• “You can’t talk about your period openly because people might get grossed out”
  • “Men don’t understand the topic well.”
  • “Tampons are unaffordable”
  • “A period stain or leak is the ultimate social suicide or is ‘disgusting’. Why should women have to apologize for their period? They shouldn’t.”
  • “When boys said ew”
  • “When customers ask for tampons at work, but our bathrooms don’t supply them”
  • “When period pain and cramps aren’t seen as valid.”

My classmates didn’t know that they faced menstrual inequity until I exposed them to do it at a class workshop. I curated and moderated a panel of speakers to come to my high school to discuss menstrual inequity combined with other gender inequity issues. Among the panelists was Nadya Okamoto, founder of the organization Period. A combination of the rhetoric from the lesson plans and Nadya’s efforts and experiences lead to the creation of Herricks Period. Founded by a group of younger girls, my high school’s chapter of Period will ensure that the change I hoped to bring to my community will remain long-lasting and sustainable. Education, grassroots organizing, and a group of passionate people inspired others to find their voice and join the cause.

REAL and easy ways to fight for menstrual equity:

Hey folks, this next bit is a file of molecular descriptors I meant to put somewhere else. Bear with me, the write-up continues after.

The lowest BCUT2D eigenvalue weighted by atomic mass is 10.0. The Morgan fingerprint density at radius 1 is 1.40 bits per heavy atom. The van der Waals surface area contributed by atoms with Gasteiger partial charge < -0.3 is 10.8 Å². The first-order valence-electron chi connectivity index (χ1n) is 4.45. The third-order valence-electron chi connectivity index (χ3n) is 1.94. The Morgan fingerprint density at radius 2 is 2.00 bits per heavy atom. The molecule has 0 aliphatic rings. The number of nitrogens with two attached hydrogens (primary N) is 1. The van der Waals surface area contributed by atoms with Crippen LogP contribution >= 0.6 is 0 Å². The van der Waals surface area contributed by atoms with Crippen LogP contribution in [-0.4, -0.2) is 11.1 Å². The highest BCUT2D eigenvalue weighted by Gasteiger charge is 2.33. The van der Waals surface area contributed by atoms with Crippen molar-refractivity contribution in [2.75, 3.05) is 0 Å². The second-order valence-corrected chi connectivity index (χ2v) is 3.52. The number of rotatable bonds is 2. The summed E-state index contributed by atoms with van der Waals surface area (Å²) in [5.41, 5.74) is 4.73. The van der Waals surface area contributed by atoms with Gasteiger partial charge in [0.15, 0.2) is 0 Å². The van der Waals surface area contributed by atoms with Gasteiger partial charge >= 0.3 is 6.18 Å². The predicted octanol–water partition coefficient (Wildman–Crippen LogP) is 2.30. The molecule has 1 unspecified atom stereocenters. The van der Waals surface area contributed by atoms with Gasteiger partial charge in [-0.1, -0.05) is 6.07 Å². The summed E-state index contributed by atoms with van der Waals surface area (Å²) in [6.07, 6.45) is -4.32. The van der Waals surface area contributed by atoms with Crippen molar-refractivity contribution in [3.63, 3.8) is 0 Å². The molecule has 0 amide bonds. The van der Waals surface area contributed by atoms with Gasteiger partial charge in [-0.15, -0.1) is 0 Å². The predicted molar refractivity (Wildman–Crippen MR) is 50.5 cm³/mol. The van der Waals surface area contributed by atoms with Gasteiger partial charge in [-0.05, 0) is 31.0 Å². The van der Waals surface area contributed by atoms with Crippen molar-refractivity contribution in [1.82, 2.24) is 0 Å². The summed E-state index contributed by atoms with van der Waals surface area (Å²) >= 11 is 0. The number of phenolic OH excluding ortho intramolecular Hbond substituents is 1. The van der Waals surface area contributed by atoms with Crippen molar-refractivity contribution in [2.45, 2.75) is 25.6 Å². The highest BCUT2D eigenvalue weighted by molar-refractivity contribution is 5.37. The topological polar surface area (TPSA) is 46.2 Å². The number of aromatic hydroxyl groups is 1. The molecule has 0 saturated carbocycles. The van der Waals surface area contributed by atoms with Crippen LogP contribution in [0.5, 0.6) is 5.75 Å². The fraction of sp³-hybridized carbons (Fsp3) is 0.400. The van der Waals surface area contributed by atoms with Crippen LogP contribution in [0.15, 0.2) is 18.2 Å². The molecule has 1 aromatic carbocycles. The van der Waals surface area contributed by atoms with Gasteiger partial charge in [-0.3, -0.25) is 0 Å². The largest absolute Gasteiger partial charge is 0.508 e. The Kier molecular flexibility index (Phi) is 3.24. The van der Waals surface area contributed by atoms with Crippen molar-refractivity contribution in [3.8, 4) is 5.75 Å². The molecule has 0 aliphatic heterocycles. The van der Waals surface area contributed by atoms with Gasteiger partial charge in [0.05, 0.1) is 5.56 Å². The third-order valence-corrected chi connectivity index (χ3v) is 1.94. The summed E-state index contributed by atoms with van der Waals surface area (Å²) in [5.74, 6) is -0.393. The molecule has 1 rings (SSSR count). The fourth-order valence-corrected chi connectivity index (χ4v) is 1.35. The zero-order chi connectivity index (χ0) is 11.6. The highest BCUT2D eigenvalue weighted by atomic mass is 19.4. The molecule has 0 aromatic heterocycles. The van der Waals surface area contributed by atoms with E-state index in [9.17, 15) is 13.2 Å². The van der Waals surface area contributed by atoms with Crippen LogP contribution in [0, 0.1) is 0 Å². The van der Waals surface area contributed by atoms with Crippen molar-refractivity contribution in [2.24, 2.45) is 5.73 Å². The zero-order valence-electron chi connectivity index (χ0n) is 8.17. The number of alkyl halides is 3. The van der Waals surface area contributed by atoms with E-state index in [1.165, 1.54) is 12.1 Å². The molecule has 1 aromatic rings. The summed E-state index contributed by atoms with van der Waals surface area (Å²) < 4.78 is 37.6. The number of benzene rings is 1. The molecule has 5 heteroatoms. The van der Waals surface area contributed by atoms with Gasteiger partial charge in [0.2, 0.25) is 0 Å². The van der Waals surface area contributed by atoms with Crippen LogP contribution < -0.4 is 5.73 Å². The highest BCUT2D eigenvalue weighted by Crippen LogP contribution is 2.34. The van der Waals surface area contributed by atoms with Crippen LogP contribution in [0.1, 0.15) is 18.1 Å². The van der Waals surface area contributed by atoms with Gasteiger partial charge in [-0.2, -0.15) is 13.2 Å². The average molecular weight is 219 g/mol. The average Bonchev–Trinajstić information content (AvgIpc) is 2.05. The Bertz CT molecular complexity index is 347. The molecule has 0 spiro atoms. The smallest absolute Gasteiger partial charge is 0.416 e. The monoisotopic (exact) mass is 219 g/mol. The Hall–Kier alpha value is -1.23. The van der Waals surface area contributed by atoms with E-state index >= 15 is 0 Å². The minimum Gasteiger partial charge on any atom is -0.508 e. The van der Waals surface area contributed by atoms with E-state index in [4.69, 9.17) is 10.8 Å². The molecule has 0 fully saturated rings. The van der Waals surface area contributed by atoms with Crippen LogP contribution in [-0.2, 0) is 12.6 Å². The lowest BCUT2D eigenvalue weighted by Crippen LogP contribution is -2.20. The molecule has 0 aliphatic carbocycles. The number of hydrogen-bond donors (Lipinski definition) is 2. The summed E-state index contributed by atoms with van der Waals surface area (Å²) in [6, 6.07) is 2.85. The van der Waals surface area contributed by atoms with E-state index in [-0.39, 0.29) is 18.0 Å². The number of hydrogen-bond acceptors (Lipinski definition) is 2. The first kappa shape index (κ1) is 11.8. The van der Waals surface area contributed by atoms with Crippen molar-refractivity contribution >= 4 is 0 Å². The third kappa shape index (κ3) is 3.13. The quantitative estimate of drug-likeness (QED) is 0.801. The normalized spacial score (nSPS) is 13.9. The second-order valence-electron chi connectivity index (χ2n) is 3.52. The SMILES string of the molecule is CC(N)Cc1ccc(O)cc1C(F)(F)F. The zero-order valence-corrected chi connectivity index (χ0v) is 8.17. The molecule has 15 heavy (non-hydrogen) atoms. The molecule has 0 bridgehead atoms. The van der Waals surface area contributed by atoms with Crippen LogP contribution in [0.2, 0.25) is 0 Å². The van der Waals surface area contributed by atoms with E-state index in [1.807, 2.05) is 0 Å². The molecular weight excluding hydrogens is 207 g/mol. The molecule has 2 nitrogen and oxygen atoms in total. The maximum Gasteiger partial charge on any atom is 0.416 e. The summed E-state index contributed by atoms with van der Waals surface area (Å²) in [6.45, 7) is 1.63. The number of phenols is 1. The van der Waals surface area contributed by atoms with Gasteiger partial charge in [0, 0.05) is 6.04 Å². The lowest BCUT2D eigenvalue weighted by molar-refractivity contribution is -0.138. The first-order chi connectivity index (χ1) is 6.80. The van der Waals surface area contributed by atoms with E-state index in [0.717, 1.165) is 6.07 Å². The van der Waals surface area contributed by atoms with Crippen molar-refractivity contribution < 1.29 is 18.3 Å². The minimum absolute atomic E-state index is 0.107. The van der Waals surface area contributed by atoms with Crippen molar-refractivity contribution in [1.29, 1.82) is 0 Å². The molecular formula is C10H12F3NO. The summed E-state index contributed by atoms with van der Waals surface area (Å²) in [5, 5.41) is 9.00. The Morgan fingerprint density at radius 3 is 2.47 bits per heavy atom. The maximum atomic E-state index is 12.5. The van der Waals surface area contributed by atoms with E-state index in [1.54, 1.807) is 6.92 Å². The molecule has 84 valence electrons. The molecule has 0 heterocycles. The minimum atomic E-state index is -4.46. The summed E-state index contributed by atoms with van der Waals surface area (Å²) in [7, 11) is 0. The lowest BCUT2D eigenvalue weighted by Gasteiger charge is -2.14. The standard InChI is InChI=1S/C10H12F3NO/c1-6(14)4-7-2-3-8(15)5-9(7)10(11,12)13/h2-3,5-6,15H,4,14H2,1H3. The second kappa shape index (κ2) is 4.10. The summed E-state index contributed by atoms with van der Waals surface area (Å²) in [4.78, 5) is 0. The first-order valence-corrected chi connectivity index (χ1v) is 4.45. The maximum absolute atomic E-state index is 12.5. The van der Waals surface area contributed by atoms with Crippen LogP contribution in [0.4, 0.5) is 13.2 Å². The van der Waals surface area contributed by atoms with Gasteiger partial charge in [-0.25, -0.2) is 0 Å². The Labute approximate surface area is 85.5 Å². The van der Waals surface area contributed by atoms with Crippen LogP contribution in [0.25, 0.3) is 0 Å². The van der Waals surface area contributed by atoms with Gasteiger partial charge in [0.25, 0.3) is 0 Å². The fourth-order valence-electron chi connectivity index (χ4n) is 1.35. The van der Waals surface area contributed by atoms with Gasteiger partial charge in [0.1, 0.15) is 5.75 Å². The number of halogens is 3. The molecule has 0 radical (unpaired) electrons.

• Have a “Period. End of Sentence” Viewing Party
  • Read Nadya Okamoto’s book, Period Power
  • Talk about periods. Openly. Don’t let anyone make you feel ashamed for something natural.
  • Entertain menstruation related questions/ask menstruation related questions
  • Stop making PMS jokes. PMS Jokes imply that periods are a reason for someone to make fun of you.
  • Destigmatize periods in your family. It’s hard but all it involves is talking about it openly with the males in your family. Once they’re accustomed to it, the females tend to follow suit.
  • Ask your health teacher to do a pad/tampon demonstration
  • Celebrate your period in small ways. Appreciate your fertility and good health.
  • Share educational resources (like the one included below)
  • Raise the awareness of others around you in whatever way that may be. For example, the girls from my high school are asking the entire student body to wear red on menstrual hygiene day. Be creative!